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HomeCar CultureWhich came first for Daimler: Motorcars or motorboats?

Which came first for Daimler: Motorcars or motorboats?

You might be surprised at the correct answer

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Forget the chicken and the egg; do you know which came first — the motorized carriage or the motorized boat? 

In the summer of 1886, and before the first drive in Gottlieb Daimler’s 3-wheeled car, he and Wilhelm Maybach launched a combustion engine drive system in three vessels they used on water near Bad Cannstatt, Germany.

Mercedes-Benz notes that August 2021 marks the 135th anniversary of the accomplishment, part of the pair’s goal for motorization “on water, on land and in the air.”

Daimler, Which came first for Daimler: Motorcars or motorboats?, ClassicCars.com Journal
In August 1886, Gottlieb Daimler and Wilhelm Maybach (sitting on either side of the engine housing) undertook the first test drives with Daimler motorboats on the Neckar River

“In the summer of 1886 Daimler equipped three differently-sized boats with the small and powerful one-cylinder engine, which, because of its distinctive shape, was also known as the “grandfather clock,” Mercedes reports in a news release.

“They offered enough space for between two and ten people. The ‘Neckar’ was the biggest of the three, with the ‘Rems’ in the middle and the ‘Schwaben’ the smallest. 

“The engine, on which Daimler and Maybach had been working since 1882 in Cannstatt and which debuted in the two-wheeled ‘Reitwagen’ (riding car) in 1885, proved to be highly successful as a boat drive.”

However, the story continues, there were reservations among the public about using these new engines in vehicles. 

Daimler, Which came first for Daimler: Motorcars or motorboats?, ClassicCars.com Journal
Daimler built boats in this facility starting in 1888
Daimler, Which came first for Daimler: Motorcars or motorboats?, ClassicCars.com Journal
1893 advertisement for Daimler Motor Boats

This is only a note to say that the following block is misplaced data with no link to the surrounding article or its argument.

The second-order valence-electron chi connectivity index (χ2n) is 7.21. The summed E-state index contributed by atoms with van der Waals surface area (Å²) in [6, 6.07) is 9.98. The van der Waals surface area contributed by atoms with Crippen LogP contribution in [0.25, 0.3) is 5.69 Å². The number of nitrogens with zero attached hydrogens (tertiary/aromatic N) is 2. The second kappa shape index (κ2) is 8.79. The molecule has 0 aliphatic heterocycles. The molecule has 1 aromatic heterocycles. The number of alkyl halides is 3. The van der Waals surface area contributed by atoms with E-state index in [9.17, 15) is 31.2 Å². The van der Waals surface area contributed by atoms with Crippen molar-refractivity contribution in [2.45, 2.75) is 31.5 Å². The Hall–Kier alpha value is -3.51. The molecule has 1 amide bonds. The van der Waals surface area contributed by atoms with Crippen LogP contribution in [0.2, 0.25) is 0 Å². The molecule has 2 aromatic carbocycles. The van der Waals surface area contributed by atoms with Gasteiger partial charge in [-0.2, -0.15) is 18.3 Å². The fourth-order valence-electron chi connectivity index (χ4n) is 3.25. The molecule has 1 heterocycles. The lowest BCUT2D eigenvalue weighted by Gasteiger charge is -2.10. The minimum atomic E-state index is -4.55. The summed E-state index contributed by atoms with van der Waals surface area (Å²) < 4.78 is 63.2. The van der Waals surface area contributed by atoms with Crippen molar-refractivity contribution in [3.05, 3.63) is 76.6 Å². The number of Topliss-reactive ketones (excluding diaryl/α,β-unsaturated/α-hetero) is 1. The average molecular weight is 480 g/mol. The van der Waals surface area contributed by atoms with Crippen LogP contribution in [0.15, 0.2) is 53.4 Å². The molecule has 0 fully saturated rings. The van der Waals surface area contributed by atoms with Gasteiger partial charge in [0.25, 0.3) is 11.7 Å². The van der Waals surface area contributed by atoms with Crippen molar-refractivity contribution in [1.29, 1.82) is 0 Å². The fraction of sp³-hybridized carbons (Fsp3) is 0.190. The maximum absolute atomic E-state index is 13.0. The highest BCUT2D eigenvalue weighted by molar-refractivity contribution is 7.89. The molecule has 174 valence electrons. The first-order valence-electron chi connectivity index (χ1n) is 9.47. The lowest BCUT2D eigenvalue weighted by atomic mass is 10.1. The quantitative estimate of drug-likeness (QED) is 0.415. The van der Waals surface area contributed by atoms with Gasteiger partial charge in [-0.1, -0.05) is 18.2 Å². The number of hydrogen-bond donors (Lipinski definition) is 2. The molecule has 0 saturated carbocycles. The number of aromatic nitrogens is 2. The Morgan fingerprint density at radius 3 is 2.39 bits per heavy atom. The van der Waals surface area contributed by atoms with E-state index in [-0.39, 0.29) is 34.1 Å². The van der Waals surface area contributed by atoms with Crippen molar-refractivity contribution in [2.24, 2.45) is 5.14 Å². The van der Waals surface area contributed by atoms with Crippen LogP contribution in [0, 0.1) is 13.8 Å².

“Daimler therefore wanted to give the impression of an electric drive system. His son, Paul Daimler, reported: ‘In this [first] boat, which was even fitted with electrical insulators and wires during the day in order to keep the fact that it was powered with petrol a secret, the engine was removed and installed on a daily basis. My father’s explanation for this: ‘It runs on oilectricity’.’

“This meant the boat from the summer of 1886 was a forerunner for later prototypes in automotive development. After all, their design and technology is also camouflaged during testing.”

It was on October 9, 1886, Daimler registered a patent for a “Device for operating a screw-shaft of a boat by means of a gas or petroleum engine.” 

Patent DRP 39367 was issued June 1, 1887, in Germany. He also was granted US patent No. 361,931 for his “Explosive Gas Marine Engine” on April 26, 1887.

Daimler also devised a reversing unit so boats could be driven forward or backward for safer docking maneuvers.

Daimler, Which came first for Daimler: Motorcars or motorboats?, ClassicCars.com Journal
Daimler powered the chancellors boat, which is displayed in the Mercedes-Benz Museum

Patent in hand, Maybach took a compact motorboat through Frankfurt in the spring of 1887. The event was crowd pleasing, drawing the attention of a rowing regatta and even the police as he cruised the river Main.

Daimler established a shipyard in Bad Cannstatt and began motorboat production in 1888. Among the craft he powered was “Marie,” owned by German Chancellor Otto von Bismarck, which could reach 11 km/h with its 1.5-horsepower engine. Daimler soon was demonstrating his craft in Hamburg and in Italy and selling motorboats to people including the Sultan of Morocco, whose boat was disassembled into six pieces for transport via camel.

Larry Edsall
A former daily newspaper sports editor, Larry Edsall spent a dozen years as an editor at AutoWeek magazine before making the transition to writing for the web and becoming the author of more than 15 automotive books. In addition to being founding editor at ClassicCars.com, Larry has written for The New York Times and The Detroit News and was an adjunct honors professor at the Walter Cronkite School of Journalism and Mass Communication at Arizona State University.

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